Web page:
A 'critical' need: Bismarck schools offer additional mental health services
BISMARCK — A few years ago, Bismarck High School administrators and staff recognized a "critical" need for students: mental health services.
A survey of a sample group of BHS students last year found 17.2 percent of students seriously considered attempting suicide. About 30 percent of students surveyed expressed prolonged feelings of sadness or hopelessness, which a local clinical counselor said would meet the criteria for a depressive disorder.
Recognizing the need, administrators and staff decided to do something. With a mix of district funding and community grants, the high school hired a mental health professional who provides therapy sessions to students during the school day.
"We saw a need, and the need was kids struggling with depression and anxiety and not able to get access to service," said Mike Yantes, a social worker at BHS.
Not just BHS, but other schools in the district have ongoing pilot projects this school year related to mental health. Simle Middle School received funding to offer additional mental health supports to students. Dorothy Moses Elementary School also has a therapist in the school.
"If we have kids struggling with depression, we can't just say, well, nobody's going to notice, and we're not going to talk about it. No, we need to talk about it," said interim BPS superintendent Jim Haussler, who petitioned the Bismarck School Board this year for additional mental health funding.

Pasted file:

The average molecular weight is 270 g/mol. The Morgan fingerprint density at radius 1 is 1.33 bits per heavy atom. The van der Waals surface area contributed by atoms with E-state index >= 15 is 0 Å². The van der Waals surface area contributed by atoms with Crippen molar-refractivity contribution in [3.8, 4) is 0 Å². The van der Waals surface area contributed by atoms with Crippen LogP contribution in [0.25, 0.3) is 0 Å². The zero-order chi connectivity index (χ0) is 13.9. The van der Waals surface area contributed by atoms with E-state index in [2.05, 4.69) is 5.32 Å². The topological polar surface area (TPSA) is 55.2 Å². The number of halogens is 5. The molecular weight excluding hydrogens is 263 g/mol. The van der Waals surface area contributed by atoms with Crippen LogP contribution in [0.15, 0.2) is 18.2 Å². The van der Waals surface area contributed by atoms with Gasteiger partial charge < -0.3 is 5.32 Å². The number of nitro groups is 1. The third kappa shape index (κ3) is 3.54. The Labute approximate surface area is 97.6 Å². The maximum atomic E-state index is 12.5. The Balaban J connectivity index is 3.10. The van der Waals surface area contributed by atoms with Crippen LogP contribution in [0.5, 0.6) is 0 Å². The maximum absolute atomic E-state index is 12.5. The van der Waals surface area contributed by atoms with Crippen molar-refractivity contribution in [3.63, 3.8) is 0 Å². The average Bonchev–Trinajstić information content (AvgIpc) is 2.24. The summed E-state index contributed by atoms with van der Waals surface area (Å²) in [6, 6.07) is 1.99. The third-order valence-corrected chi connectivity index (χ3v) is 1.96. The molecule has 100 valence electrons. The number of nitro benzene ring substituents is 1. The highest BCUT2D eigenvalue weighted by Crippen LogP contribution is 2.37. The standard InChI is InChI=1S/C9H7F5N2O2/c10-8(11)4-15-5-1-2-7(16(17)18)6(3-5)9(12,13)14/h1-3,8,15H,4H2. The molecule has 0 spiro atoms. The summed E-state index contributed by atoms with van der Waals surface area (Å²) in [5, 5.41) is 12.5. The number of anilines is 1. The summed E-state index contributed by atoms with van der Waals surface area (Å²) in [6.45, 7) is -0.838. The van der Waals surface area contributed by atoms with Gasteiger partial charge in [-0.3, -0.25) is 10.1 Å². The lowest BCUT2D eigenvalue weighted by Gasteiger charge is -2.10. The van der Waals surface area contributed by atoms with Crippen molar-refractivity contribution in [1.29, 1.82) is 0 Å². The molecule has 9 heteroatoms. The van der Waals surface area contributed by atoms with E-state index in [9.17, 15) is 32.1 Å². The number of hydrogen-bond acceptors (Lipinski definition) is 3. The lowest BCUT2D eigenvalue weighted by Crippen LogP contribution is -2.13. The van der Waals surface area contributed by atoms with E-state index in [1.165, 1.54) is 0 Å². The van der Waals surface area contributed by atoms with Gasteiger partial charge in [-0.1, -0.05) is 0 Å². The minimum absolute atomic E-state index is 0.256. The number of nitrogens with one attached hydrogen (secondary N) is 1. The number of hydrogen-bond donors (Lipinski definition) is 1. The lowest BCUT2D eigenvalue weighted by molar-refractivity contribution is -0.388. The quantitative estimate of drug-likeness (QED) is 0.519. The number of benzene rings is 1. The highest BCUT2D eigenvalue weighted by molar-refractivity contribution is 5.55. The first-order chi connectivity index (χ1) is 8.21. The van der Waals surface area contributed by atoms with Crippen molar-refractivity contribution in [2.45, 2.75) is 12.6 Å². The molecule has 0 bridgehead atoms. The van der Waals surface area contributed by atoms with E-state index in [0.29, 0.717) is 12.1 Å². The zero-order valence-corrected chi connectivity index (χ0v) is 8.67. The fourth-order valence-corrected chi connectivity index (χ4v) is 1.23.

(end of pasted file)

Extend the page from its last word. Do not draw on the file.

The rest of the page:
Schools in Bismarck offer various mental health supports for students, starting in the elementary schools.
Bismarck High began teaching a mental health "resiliency" curriculum to freshmen three years ago as a way to help students learn to deal with adversity. After that, high school staff and teachers noticed the students needed additional outside services.
"We saw it as critical," said Brenda Lipp, a school psychologist at Bismarck High, who’s been employed by the district for 35 years.
This year, they brought in Megan Kraft, a clinical counselor with The Village Family Service Center, who has an office in the school. Part of the reason for hiring Kraft was to eliminate a major barrier to students: access to therapy.
Kraft provides treatment during the school day, so students aren't missing classes and may feel more comfortable in a familiar environment.
In mid-October, a couple weeks after Kraft started at BHS, she was referred about 20 students and began therapy with eight of them. The students are referred to a school counselor — often by a teacher or parent — who then refers them to Kraft.
The students Kraft sees are dealing with anxiety, depression and have a history of trauma, including abuse.
"I think it's been going really well," she said. "At least half of the students said they've gone to counseling before and it was not a good experience."
Though the agreement with Kraft this year is part of a pilot study, Ryan Johnson, assistant principal at BHS, said he hopes they can make it a permanent fixture at the school. Lipp, a school psychologist, said they'll also look at ways to expand the program to the two other high schools in the district.
Jason Hornbacher, principal of Dorothy Moses Elementary School, said school-based mental health extends beyond just therapy.
"What's more important is early intervention and early teaching," said Hornbacher, who's in his sixth year as principal of the school.